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Wheat takes export spotlight

Disappointing corn and soybean sales highlight China tariff dispute.

Reminders of Chinese tariffs on U.S. farm exports are rarely far from the mind of the market, and the latest news today underscores that point once again.

While weekly data on sales and shipments out today was disappointing, soybean futures surged more than 15 cents after President Trump tweeted he’d had a long discussion with Chinese President Xi on trade. The two will meet at the end of the month at the G-20 summit.

Weekly soybean bookings stayed sluggish, as loss of the crop’s biggest foreign market was painfully obvious. Net new sales came in at 16.8 million bushels, and 2.2 million of that was delivery during the 2019 marketing year. Total sales and shipments are running nearly 30% below year ago levels, two months into the selling season.

China shipped out four loads of U.S. soybeans in September and October, but the disposition of those cargos created more headwinds for soybeans today. Three of the ships changed destinations to other Asian countries and the fourth is still anchored well offshore of China weeks after arrival there. China still has 25 million bushels of unshipped sales on the books but one cargo was cancelled outright last week and another sale switched to the UK.

The biggest customers so far for U.S. soybeans? Unknown destinations and “other,” as a lot of little buyers pick up small amounts thanks to U.S. prices that are 25% cheaper than those out of Brazil.

China wasn’t expected to buy a lot of U.S. corn before the tariffs hit, but sorghum sales were popping early in 2018. With that business for “milo” shut off, sales remain dismal. Mexico and South Africa bought a little of the feed grain, but year-to-date sales and shipments are the lowest in at least 30 years.

After a brisk start to the marketing year, corn sales have also tailed off. Net new bookings last week totaled 15.7 million bushels, most of it 2018 crop, more than 20 million bushels below the rate needed every week through August to reach USDA’s forecast for record shipments. Mexico, which accounts for a third of U.S. commitments so far, was again the biggest individual buyer, taking 7.6 million bushels.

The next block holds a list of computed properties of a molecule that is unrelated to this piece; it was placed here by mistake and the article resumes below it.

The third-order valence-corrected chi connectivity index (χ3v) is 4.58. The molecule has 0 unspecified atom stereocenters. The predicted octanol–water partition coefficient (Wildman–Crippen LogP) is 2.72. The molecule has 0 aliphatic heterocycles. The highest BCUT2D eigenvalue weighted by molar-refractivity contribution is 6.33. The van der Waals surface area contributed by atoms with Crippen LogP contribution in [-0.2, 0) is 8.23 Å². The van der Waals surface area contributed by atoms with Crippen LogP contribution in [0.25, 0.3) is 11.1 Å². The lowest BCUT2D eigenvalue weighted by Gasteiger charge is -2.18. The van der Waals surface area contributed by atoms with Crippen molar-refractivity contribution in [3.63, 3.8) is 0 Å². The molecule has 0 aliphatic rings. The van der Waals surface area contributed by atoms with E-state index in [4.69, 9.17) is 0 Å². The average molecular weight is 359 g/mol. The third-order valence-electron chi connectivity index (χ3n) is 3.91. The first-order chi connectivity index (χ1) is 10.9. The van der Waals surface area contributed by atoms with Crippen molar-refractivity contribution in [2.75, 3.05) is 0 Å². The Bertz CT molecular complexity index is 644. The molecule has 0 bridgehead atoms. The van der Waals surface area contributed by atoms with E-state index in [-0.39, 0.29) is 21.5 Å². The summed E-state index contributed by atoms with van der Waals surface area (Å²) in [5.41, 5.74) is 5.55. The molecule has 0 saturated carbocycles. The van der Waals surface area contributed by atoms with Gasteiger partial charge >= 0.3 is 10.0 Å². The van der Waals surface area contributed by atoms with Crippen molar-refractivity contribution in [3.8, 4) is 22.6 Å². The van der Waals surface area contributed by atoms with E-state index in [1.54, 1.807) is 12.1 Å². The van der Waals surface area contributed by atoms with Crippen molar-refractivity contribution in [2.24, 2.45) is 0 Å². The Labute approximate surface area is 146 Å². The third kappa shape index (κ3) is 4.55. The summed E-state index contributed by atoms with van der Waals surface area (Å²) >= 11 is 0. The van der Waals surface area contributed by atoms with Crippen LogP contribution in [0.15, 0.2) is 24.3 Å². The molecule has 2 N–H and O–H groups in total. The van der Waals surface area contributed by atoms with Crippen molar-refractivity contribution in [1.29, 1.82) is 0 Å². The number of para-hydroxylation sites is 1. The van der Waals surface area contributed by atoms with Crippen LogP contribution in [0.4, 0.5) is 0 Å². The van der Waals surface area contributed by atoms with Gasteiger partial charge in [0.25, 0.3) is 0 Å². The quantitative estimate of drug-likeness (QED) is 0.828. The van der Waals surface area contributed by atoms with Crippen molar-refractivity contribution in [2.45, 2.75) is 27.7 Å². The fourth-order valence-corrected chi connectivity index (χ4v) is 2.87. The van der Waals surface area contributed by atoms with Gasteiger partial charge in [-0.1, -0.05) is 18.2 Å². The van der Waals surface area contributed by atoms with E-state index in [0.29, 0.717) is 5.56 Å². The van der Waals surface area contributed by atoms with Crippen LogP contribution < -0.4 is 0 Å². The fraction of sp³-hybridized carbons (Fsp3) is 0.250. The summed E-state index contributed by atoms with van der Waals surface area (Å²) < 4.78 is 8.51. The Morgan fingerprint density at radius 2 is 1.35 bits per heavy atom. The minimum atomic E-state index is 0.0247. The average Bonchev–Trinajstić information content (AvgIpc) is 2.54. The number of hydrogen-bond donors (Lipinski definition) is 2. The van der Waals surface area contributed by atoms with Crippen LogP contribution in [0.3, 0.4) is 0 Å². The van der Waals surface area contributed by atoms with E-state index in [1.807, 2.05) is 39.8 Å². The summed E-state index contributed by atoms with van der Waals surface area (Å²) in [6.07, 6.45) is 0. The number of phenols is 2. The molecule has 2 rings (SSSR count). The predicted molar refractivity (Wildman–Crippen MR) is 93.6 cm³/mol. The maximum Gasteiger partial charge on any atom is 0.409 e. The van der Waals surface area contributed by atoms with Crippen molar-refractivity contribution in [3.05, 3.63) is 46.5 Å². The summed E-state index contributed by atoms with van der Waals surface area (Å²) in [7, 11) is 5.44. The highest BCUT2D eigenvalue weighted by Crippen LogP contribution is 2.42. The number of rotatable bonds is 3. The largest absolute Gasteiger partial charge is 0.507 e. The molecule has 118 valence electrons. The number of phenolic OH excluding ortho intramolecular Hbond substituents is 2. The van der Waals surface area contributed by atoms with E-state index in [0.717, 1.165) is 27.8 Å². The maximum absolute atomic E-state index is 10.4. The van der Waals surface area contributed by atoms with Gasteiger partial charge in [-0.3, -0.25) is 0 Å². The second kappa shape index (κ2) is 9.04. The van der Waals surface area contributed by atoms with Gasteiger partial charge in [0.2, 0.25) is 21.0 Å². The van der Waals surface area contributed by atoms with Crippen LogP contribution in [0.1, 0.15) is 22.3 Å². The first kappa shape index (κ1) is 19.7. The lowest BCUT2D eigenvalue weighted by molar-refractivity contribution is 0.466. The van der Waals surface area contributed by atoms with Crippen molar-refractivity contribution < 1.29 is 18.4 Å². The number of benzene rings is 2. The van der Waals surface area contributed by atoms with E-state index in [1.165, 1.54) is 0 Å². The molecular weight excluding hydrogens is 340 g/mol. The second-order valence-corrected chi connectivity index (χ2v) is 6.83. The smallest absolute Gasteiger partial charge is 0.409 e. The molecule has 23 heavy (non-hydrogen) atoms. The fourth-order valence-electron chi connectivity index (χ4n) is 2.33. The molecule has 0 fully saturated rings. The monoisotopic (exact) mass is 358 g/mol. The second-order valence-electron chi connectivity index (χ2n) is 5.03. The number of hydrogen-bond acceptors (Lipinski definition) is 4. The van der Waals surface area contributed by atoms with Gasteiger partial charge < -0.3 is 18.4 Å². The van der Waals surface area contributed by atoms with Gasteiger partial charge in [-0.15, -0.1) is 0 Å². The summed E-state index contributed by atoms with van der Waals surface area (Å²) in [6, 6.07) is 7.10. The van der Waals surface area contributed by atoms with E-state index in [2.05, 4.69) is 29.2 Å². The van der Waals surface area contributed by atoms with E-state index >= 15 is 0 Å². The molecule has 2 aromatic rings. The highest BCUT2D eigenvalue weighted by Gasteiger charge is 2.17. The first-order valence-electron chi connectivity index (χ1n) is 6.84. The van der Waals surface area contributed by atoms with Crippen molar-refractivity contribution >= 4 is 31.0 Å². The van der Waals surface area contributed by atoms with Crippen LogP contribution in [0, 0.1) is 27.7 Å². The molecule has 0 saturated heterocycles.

Traders had expected a pick up in corn and soybean exports with wheat lagging. But wheat turned out to be the only bright spot in today’s report. Net new bookings totaled 21.4 million bushels, the most in a month, with Japan taking 4.4 million bushels to lead all buyers. Total sales and shipments have reached 62% of USDA’s forecast for the 2018 crop, a little ahead of the normal pace.

The wheat market got some more potentially bullish news today as well. Reports out of Russia suggest authorities could halt shipments from two key Black Sea regions due to concerns over quality. These reports have emerged several times over the past couple of months but failed to halt aggressive Russian sales. Still, Egypt did purchase a load of U.S. soft red winter wheat last week, its first such purchase in more than a year.

Click the box in the upper left-hand corner of the interactive to bring up a list of crops, then mark the box of the crop to see complete country-by-country details for export sales and shipments.

 

 

 

 

 

 

TAGS: Trade USDA
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